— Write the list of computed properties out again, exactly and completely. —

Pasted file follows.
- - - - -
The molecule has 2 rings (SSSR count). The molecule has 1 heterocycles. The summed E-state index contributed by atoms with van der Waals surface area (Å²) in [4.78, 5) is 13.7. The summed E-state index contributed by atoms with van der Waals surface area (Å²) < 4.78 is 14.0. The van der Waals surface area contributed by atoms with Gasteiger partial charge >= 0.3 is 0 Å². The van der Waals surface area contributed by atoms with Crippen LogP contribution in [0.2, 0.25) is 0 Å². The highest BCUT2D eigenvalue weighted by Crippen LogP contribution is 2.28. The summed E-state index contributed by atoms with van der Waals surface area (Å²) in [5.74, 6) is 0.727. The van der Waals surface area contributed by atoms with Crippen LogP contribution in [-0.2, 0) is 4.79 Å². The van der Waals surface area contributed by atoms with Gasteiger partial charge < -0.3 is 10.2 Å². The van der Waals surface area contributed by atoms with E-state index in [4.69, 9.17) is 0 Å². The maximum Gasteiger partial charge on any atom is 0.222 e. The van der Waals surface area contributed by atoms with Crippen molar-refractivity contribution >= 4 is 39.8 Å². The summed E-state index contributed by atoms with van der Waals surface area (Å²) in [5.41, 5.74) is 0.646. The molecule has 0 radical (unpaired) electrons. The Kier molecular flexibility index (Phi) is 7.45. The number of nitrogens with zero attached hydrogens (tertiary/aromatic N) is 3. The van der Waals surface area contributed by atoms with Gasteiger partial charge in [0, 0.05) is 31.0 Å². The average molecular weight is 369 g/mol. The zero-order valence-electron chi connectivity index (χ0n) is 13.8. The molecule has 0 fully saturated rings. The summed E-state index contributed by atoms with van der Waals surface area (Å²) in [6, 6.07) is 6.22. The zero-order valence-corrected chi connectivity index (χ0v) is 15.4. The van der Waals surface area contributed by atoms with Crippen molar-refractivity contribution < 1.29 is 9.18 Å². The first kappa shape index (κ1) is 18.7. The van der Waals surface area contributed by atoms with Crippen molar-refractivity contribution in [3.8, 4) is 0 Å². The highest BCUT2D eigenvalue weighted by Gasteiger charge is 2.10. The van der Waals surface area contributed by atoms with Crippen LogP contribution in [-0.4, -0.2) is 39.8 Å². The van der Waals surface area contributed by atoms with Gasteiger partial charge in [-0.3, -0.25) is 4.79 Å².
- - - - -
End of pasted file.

The molecule has 2 rings (SSSR count). The molecule has 1 heterocycles. The summed E-state index contributed by atoms with van der Waals surface area (Å²) in [4.78, 5) is 13.7. The summed E-state index contributed by atoms with van der Waals surface area (Å²) < 4.78 is 14.0. The van der Waals surface area contributed by atoms with Gasteiger partial charge >= 0.3 is 0 Å². The van der Waals surface area contributed by atoms with Crippen LogP contribution in [0.2, 0.25) is 0 Å². The highest BCUT2D eigenvalue weighted by Crippen LogP contribution is 2.28. The summed E-state index contributed by atoms with van der Waals surface area (Å²) in [5.74, 6) is 0.727. The van der Waals surface area contributed by atoms with Crippen LogP contribution in [-0.2, 0) is 4.79 Å². The van der Waals surface area contributed by atoms with Gasteiger partial charge < -0.3 is 10.2 Å². The van der Waals surface area contributed by atoms with E-state index in [4.69, 9.17) is 0 Å². The maximum Gasteiger partial charge on any atom is 0.222 e. The van der Waals surface area contributed by atoms with Crippen molar-refractivity contribution >= 4 is 39.8 Å². The summed E-state index contributed by atoms with van der Waals surface area (Å²) in [5.41, 5.74) is 0.646. The molecule has 0 radical (unpaired) electrons. The Kier molecular flexibility index (Phi) is 7.45. The number of nitrogens with zero attached hydrogens (tertiary/aromatic N) is 3. The van der Waals surface area contributed by atoms with Gasteiger partial charge in [0, 0.05) is 31.0 Å². The average molecular weight is 369 g/mol. The zero-order valence-electron chi connectivity index (χ0n) is 13.8. The molecule has 0 fully saturated rings. The summed E-state index contributed by atoms with van der Waals surface area (Å²) in [6, 6.07) is 6.22. The zero-order valence-corrected chi connectivity index (χ0v) is 15.4. The van der Waals surface area contributed by atoms with Crippen molar-refractivity contribution < 1.29 is 9.18 Å². The first kappa shape index (κ1) is 18.7. The van der Waals surface area contributed by atoms with Crippen molar-refractivity contribution in [3.8, 4) is 0 Å². The highest BCUT2D eigenvalue weighted by Gasteiger charge is 2.10. The van der Waals surface area contributed by atoms with Crippen LogP contribution in [-0.4, -0.2) is 39.8 Å². The van der Waals surface area contributed by atoms with Gasteiger partial charge in [-0.3, -0.25) is 4.79 Å².